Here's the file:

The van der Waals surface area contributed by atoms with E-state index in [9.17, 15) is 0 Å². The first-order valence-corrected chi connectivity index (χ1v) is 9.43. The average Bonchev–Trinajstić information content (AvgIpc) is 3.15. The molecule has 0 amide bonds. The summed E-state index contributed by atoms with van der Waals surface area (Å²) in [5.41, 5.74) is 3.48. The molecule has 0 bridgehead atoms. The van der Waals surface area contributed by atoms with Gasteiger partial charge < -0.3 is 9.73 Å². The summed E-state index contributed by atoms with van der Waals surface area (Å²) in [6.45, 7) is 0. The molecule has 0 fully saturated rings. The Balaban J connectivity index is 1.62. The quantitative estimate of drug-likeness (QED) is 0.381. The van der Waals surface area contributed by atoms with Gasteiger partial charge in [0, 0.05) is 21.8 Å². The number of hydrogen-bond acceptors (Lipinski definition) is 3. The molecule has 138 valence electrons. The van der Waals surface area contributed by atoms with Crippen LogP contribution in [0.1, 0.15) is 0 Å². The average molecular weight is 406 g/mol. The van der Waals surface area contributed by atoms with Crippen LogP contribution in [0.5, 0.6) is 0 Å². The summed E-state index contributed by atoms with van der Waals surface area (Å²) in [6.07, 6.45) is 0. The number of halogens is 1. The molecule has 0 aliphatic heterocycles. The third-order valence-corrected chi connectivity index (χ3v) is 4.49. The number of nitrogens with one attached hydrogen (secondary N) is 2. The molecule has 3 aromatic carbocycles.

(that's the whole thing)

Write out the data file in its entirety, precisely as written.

The van der Waals surface area contributed by atoms with E-state index in [9.17, 15) is 0 Å². The first-order valence-corrected chi connectivity index (χ1v) is 9.43. The average Bonchev–Trinajstić information content (AvgIpc) is 3.15. The molecule has 0 amide bonds. The summed E-state index contributed by atoms with van der Waals surface area (Å²) in [5.41, 5.74) is 3.48. The molecule has 0 bridgehead atoms. The van der Waals surface area contributed by atoms with Gasteiger partial charge < -0.3 is 9.73 Å². The summed E-state index contributed by atoms with van der Waals surface area (Å²) in [6.45, 7) is 0. The molecule has 0 fully saturated rings. The Balaban J connectivity index is 1.62. The quantitative estimate of drug-likeness (QED) is 0.381. The van der Waals surface area contributed by atoms with Gasteiger partial charge in [0, 0.05) is 21.8 Å². The number of hydrogen-bond acceptors (Lipinski definition) is 3. The molecule has 138 valence electrons. The van der Waals surface area contributed by atoms with Crippen LogP contribution in [0.1, 0.15) is 0 Å². The average molecular weight is 406 g/mol. The van der Waals surface area contributed by atoms with Crippen LogP contribution in [0.5, 0.6) is 0 Å². The summed E-state index contributed by atoms with van der Waals surface area (Å²) in [6.07, 6.45) is 0. The number of halogens is 1. The molecule has 0 aliphatic heterocycles. The third-order valence-corrected chi connectivity index (χ3v) is 4.49. The number of nitrogens with one attached hydrogen (secondary N) is 2. The molecule has 3 aromatic carbocycles.